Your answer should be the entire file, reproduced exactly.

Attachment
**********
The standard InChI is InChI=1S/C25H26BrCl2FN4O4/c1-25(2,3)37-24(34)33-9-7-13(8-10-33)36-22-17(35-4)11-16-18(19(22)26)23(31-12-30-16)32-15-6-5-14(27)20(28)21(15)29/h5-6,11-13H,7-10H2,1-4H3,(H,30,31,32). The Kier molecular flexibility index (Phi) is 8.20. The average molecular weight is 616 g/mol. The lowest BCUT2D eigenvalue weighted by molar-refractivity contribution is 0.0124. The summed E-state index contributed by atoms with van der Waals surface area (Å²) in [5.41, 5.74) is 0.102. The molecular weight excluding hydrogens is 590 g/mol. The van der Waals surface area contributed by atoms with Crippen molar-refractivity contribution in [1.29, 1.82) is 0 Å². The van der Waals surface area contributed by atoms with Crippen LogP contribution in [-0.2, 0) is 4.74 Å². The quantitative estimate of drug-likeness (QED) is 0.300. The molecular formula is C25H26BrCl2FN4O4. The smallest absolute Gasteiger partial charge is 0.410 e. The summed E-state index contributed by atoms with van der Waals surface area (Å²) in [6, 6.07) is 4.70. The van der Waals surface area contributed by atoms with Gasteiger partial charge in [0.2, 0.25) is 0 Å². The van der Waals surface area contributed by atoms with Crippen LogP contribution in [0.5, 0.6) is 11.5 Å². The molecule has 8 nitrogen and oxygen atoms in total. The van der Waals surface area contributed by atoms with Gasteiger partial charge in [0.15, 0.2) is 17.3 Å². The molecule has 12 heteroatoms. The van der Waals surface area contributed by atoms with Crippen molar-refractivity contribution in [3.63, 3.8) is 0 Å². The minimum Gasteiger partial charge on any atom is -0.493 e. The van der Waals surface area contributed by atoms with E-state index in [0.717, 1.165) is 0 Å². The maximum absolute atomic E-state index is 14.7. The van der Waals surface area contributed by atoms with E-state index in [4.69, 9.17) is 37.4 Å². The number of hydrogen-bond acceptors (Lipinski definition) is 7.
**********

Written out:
The standard InChI is InChI=1S/C25H26BrCl2FN4O4/c1-25(2,3)37-24(34)33-9-7-13(8-10-33)36-22-17(35-4)11-16-18(19(22)26)23(31-12-30-16)32-15-6-5-14(27)20(28)21(15)29/h5-6,11-13H,7-10H2,1-4H3,(H,30,31,32). The Kier molecular flexibility index (Phi) is 8.20. The average molecular weight is 616 g/mol. The lowest BCUT2D eigenvalue weighted by molar-refractivity contribution is 0.0124. The summed E-state index contributed by atoms with van der Waals surface area (Å²) in [5.41, 5.74) is 0.102. The molecular weight excluding hydrogens is 590 g/mol. The van der Waals surface area contributed by atoms with Crippen molar-refractivity contribution in [1.29, 1.82) is 0 Å². The van der Waals surface area contributed by atoms with Crippen LogP contribution in [-0.2, 0) is 4.74 Å². The quantitative estimate of drug-likeness (QED) is 0.300. The molecular formula is C25H26BrCl2FN4O4. The smallest absolute Gasteiger partial charge is 0.410 e. The summed E-state index contributed by atoms with van der Waals surface area (Å²) in [6, 6.07) is 4.70. The van der Waals surface area contributed by atoms with Gasteiger partial charge in [0.2, 0.25) is 0 Å². The van der Waals surface area contributed by atoms with Crippen LogP contribution in [0.5, 0.6) is 11.5 Å². The molecule has 8 nitrogen and oxygen atoms in total. The van der Waals surface area contributed by atoms with Gasteiger partial charge in [0.15, 0.2) is 17.3 Å². The molecule has 12 heteroatoms. The van der Waals surface area contributed by atoms with Crippen molar-refractivity contribution in [3.63, 3.8) is 0 Å². The minimum Gasteiger partial charge on any atom is -0.493 e. The van der Waals surface area contributed by atoms with E-state index in [0.717, 1.165) is 0 Å². The maximum absolute atomic E-state index is 14.7. The van der Waals surface area contributed by atoms with E-state index in [4.69, 9.17) is 37.4 Å². The number of hydrogen-bond acceptors (Lipinski definition) is 7.